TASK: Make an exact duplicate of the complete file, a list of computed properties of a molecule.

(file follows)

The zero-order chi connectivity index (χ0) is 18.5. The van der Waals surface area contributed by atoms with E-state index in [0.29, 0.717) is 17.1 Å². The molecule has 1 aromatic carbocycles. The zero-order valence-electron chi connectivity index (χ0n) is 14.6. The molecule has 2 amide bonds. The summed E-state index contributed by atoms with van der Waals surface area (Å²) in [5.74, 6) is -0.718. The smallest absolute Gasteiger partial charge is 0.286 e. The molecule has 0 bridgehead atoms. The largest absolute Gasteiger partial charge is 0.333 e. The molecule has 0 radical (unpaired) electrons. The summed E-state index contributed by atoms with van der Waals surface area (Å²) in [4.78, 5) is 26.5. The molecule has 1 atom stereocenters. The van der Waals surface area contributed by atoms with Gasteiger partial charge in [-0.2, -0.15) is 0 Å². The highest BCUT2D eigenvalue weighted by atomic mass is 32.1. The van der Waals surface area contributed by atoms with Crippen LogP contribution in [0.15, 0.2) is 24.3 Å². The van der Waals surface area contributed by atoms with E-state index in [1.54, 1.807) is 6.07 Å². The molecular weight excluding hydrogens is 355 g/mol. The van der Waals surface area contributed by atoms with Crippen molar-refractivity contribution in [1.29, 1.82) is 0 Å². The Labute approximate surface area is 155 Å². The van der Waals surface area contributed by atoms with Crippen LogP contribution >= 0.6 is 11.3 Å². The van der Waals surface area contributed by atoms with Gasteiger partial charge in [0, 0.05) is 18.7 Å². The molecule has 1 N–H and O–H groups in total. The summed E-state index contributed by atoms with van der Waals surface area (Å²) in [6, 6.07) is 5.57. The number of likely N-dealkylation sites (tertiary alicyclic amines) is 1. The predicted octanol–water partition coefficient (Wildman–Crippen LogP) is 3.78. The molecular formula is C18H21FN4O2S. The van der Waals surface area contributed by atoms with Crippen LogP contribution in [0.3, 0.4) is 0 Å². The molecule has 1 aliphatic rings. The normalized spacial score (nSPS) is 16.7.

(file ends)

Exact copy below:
The zero-order chi connectivity index (χ0) is 18.5. The van der Waals surface area contributed by atoms with E-state index in [0.29, 0.717) is 17.1 Å². The molecule has 1 aromatic carbocycles. The zero-order valence-electron chi connectivity index (χ0n) is 14.6. The molecule has 2 amide bonds. The summed E-state index contributed by atoms with van der Waals surface area (Å²) in [5.74, 6) is -0.718. The smallest absolute Gasteiger partial charge is 0.286 e. The molecule has 0 bridgehead atoms. The largest absolute Gasteiger partial charge is 0.333 e. The molecule has 0 radical (unpaired) electrons. The summed E-state index contributed by atoms with van der Waals surface area (Å²) in [4.78, 5) is 26.5. The molecule has 1 atom stereocenters. The van der Waals surface area contributed by atoms with Gasteiger partial charge in [-0.2, -0.15) is 0 Å². The highest BCUT2D eigenvalue weighted by atomic mass is 32.1. The van der Waals surface area contributed by atoms with Crippen LogP contribution in [0.15, 0.2) is 24.3 Å². The van der Waals surface area contributed by atoms with E-state index in [1.54, 1.807) is 6.07 Å². The molecular weight excluding hydrogens is 355 g/mol. The van der Waals surface area contributed by atoms with Crippen molar-refractivity contribution in [1.29, 1.82) is 0 Å². The Labute approximate surface area is 155 Å². The van der Waals surface area contributed by atoms with Crippen LogP contribution >= 0.6 is 11.3 Å². The van der Waals surface area contributed by atoms with Gasteiger partial charge in [0, 0.05) is 18.7 Å². The molecule has 1 N–H and O–H groups in total. The summed E-state index contributed by atoms with van der Waals surface area (Å²) in [6, 6.07) is 5.57. The number of likely N-dealkylation sites (tertiary alicyclic amines) is 1. The predicted octanol–water partition coefficient (Wildman–Crippen LogP) is 3.78. The molecular formula is C18H21FN4O2S. The van der Waals surface area contributed by atoms with Crippen LogP contribution in [0.3, 0.4) is 0 Å². The molecule has 1 aliphatic rings. The normalized spacial score (nSPS) is 16.7.